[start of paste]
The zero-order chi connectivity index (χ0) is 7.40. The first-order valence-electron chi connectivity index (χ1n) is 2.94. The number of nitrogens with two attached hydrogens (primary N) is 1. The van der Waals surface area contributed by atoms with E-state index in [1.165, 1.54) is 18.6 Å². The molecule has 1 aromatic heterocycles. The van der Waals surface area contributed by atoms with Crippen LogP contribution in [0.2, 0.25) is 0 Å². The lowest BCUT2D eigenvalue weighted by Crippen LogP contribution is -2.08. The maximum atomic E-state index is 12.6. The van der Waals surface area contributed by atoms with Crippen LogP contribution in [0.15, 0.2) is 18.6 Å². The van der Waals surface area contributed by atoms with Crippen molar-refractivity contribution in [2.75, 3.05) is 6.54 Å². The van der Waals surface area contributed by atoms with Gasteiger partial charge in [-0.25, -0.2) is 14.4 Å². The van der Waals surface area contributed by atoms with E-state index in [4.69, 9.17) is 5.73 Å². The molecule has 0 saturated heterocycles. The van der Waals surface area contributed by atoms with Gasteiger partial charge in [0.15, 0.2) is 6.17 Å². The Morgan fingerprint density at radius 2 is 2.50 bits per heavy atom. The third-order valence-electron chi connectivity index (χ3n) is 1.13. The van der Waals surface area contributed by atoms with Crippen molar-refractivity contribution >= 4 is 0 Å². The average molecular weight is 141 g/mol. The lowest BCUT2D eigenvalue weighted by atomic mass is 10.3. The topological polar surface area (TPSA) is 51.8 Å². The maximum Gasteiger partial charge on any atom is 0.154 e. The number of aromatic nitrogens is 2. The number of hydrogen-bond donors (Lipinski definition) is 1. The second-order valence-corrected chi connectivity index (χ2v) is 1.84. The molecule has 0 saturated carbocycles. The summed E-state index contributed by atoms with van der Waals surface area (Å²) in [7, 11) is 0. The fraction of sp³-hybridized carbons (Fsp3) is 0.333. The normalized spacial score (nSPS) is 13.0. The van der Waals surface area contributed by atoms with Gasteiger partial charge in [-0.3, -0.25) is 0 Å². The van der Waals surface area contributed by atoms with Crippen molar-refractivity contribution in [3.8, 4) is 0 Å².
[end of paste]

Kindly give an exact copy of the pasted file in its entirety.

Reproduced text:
The zero-order chi connectivity index (χ0) is 7.40. The first-order valence-electron chi connectivity index (χ1n) is 2.94. The number of nitrogens with two attached hydrogens (primary N) is 1. The van der Waals surface area contributed by atoms with E-state index in [1.165, 1.54) is 18.6 Å². The molecule has 1 aromatic heterocycles. The van der Waals surface area contributed by atoms with Crippen LogP contribution in [0.2, 0.25) is 0 Å². The lowest BCUT2D eigenvalue weighted by Crippen LogP contribution is -2.08. The maximum atomic E-state index is 12.6. The van der Waals surface area contributed by atoms with Crippen LogP contribution in [0.15, 0.2) is 18.6 Å². The van der Waals surface area contributed by atoms with Crippen molar-refractivity contribution in [2.75, 3.05) is 6.54 Å². The van der Waals surface area contributed by atoms with Gasteiger partial charge in [-0.25, -0.2) is 14.4 Å². The van der Waals surface area contributed by atoms with E-state index in [4.69, 9.17) is 5.73 Å². The molecule has 0 saturated heterocycles. The van der Waals surface area contributed by atoms with Gasteiger partial charge in [0.15, 0.2) is 6.17 Å². The Morgan fingerprint density at radius 2 is 2.50 bits per heavy atom. The third-order valence-electron chi connectivity index (χ3n) is 1.13. The van der Waals surface area contributed by atoms with Crippen molar-refractivity contribution >= 4 is 0 Å². The average molecular weight is 141 g/mol. The lowest BCUT2D eigenvalue weighted by atomic mass is 10.3. The topological polar surface area (TPSA) is 51.8 Å². The maximum Gasteiger partial charge on any atom is 0.154 e. The number of aromatic nitrogens is 2. The number of hydrogen-bond donors (Lipinski definition) is 1. The second-order valence-corrected chi connectivity index (χ2v) is 1.84. The molecule has 0 saturated carbocycles. The summed E-state index contributed by atoms with van der Waals surface area (Å²) in [7, 11) is 0. The fraction of sp³-hybridized carbons (Fsp3) is 0.333. The normalized spacial score (nSPS) is 13.0. The van der Waals surface area contributed by atoms with Gasteiger partial charge in [-0.3, -0.25) is 0 Å². The van der Waals surface area contributed by atoms with Crippen molar-refractivity contribution in [3.8, 4) is 0 Å².